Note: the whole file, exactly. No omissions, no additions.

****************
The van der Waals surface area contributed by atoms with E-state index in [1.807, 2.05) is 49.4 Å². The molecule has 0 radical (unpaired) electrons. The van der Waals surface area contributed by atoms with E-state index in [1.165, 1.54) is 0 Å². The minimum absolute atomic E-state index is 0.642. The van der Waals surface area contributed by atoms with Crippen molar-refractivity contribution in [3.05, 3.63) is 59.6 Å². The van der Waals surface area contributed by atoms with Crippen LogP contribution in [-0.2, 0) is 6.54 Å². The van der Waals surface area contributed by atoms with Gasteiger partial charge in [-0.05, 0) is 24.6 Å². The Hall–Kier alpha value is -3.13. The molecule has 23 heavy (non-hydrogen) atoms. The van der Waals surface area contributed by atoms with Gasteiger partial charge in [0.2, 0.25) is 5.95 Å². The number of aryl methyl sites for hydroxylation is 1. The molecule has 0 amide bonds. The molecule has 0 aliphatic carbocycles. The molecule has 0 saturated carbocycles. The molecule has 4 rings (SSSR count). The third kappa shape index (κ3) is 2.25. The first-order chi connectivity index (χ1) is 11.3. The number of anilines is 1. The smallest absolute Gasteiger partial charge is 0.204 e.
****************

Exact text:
The van der Waals surface area contributed by atoms with E-state index in [1.807, 2.05) is 49.4 Å². The molecule has 0 radical (unpaired) electrons. The van der Waals surface area contributed by atoms with E-state index in [1.165, 1.54) is 0 Å². The minimum absolute atomic E-state index is 0.642. The van der Waals surface area contributed by atoms with Crippen molar-refractivity contribution in [3.05, 3.63) is 59.6 Å². The van der Waals surface area contributed by atoms with Crippen LogP contribution in [-0.2, 0) is 6.54 Å². The van der Waals surface area contributed by atoms with Gasteiger partial charge in [-0.05, 0) is 24.6 Å². The Hall–Kier alpha value is -3.13. The molecule has 23 heavy (non-hydrogen) atoms. The van der Waals surface area contributed by atoms with Gasteiger partial charge in [0.2, 0.25) is 5.95 Å². The number of aryl methyl sites for hydroxylation is 1. The molecule has 0 amide bonds. The molecule has 0 aliphatic carbocycles. The molecule has 0 saturated carbocycles. The molecule has 4 rings (SSSR count). The third kappa shape index (κ3) is 2.25. The first-order chi connectivity index (χ1) is 11.3. The number of anilines is 1. The smallest absolute Gasteiger partial charge is 0.204 e.